He looked confused, so we talked about the fact that he gets to run a very successful company and has a team of people who work their asses off for him. Because of that, he gets to come and go as he pleases, as evidenced by stopping to have a beer at 3:30pm. Signing those checks to keep his people happy and working on his business should be something he looks forward to each time he gets to do it.  

He didn’t care for my point of view and tried to explain it away, but he texted me the next day to tell me that he thought about it more and even brought it up to his wife. They talked it over for a while, and now he agrees with me. He doesn’t have to pay his employees, he gets to. Imagine what a new outlook that little change in perspective can bring to his whole relationship with his company and work!

We get to do these things because of our hard work and constant improvement. I get to pick up my daughter from school most days because I work for myself. I would need to send her to daycare if I worked for someone else, and that would have a negative impact on my relationship with her. Changing that one phrase can really put a lot of your life and business into a new, more positive perspective.

No Problem vs. You’re Welcome

My grandfather would point this out to me when I was a kid and it drove me nuts. These days, it’s a popular internet meme that I see come around from time to time. It basically boils down to this: if someone thanks you for something, saying “you’re welcome” is an acknowledgment of the effort you put in.

Let’s break it down. When you say “no problem” in response to someone thanking you, what you are doing is cheapening your effort, or essentially saying that you don’t think it deserves that thank you. Same goes for “it was nothing.” It was something to that person, so don’t disregard their feelings just because you are uncomfortable.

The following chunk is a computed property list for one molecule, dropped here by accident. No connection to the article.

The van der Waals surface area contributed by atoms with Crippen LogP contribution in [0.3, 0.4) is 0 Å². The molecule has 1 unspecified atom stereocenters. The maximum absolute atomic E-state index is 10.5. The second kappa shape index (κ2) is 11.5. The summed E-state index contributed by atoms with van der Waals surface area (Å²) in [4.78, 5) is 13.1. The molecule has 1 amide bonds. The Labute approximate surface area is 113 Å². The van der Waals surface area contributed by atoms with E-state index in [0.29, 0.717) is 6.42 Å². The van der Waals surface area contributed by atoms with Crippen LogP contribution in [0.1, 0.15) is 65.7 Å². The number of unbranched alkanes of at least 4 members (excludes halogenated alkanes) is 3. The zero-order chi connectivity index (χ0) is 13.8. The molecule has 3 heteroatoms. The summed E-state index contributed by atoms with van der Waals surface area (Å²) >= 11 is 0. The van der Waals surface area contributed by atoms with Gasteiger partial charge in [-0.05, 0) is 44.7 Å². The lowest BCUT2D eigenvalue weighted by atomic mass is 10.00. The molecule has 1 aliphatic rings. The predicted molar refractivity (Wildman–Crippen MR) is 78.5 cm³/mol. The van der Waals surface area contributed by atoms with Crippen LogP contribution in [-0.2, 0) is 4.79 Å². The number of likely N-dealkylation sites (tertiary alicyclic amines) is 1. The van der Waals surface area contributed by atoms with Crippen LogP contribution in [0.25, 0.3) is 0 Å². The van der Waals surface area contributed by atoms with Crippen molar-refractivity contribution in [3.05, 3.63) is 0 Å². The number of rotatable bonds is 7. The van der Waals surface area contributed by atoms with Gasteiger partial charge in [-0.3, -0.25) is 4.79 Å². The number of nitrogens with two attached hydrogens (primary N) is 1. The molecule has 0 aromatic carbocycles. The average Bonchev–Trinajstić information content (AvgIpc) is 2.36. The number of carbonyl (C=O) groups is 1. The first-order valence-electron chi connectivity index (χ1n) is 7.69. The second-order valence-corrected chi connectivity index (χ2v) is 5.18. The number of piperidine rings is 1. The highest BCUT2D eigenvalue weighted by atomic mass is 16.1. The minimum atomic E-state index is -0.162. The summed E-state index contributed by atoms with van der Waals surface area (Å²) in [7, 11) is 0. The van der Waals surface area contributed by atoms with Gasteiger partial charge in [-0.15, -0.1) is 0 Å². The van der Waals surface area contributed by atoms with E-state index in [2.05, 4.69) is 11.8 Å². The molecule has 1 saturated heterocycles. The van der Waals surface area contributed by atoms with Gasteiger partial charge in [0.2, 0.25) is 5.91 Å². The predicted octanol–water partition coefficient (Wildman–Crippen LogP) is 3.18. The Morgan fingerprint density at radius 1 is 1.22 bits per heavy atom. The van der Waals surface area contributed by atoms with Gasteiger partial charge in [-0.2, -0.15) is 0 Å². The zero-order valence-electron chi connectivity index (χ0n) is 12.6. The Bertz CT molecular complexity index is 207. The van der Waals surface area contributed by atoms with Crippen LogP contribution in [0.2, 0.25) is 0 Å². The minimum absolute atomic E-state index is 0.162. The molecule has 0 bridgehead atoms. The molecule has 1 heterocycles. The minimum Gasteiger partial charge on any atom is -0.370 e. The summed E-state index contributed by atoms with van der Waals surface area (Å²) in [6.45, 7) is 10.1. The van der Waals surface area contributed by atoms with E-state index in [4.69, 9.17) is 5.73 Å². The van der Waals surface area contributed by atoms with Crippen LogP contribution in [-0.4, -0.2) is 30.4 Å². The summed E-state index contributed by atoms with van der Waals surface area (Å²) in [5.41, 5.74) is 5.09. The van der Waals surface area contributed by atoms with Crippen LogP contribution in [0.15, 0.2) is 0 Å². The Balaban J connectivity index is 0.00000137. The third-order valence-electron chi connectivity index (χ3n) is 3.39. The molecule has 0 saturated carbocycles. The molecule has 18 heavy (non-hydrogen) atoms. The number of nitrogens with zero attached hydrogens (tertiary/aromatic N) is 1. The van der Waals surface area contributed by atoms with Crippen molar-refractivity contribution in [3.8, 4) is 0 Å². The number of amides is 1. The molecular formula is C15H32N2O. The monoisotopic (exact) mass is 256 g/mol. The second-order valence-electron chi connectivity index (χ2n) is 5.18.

I always feel a little awkward when someone thanks me for my military service. I was a reservist and thankfully, I was never deployed, and I know too many guys who have come back from deployments and still have to deal with injuries or mental issues after the fact. To me, those guys are the real heroes.  I was with a prior service friend at a networking event, and someone who knew we had both served thanked both of us for our service. He said “you’re welcome” and I did my standard attempt at trying to explain it away, that I never went anywhere and so on.  

My friend pulled me off to the side, looking mad. “What the fuck was that?” he asked. I explained that I feel weird taking credit in that situation. He asked me if I signed up and swore an oath, and I replied that of course I had. He said that it was just luck that I didn’t get deployed and nothing else. I’d signed up to serve my country, been trained for combat; I just hadn’t ever been sent into combat. He pointed out that my ass had not been my own for the entire length of my contract, just like everyone else. I was diminishing the reality of what I’d signed up for just because my name hadn’t ever been picked to deploy.

He’s right, and since then, I do tell people they are welcome if they know me well enough to know that I served. Teach yourself not reduce your efforts and the thanks other people give you for them.

Buying vs. getting sold

This last one is a subtle change you’ll hear in conversations all the time. For instance, your friend might tell you, “I just bought the new iPhone.” But when you purchase something that you regret or have a bad experience with, the language goes the other way: “I got sold this crap car that doesn’t work.”   

Well, the victim train stops here. If I am going to buy a used, older car, I am first going to take it to a mechanic. If I am going to buy an older home, I am also going to pay for a top-notch inspection before I sign the contract. It’s when we try to go cheap or assume that we know enough to get by that we get into trouble, right?

So do your homework and be prepared, or you get what you get — don’t blame someone else for giving you a raw deal that you bought and paid for.

If you can work on these four perspective changes and try to keep them at the front of your mind, all of your efforts in personal development (including relationships, work, and life, in general) will go a lot further and be more fruitful in the long run.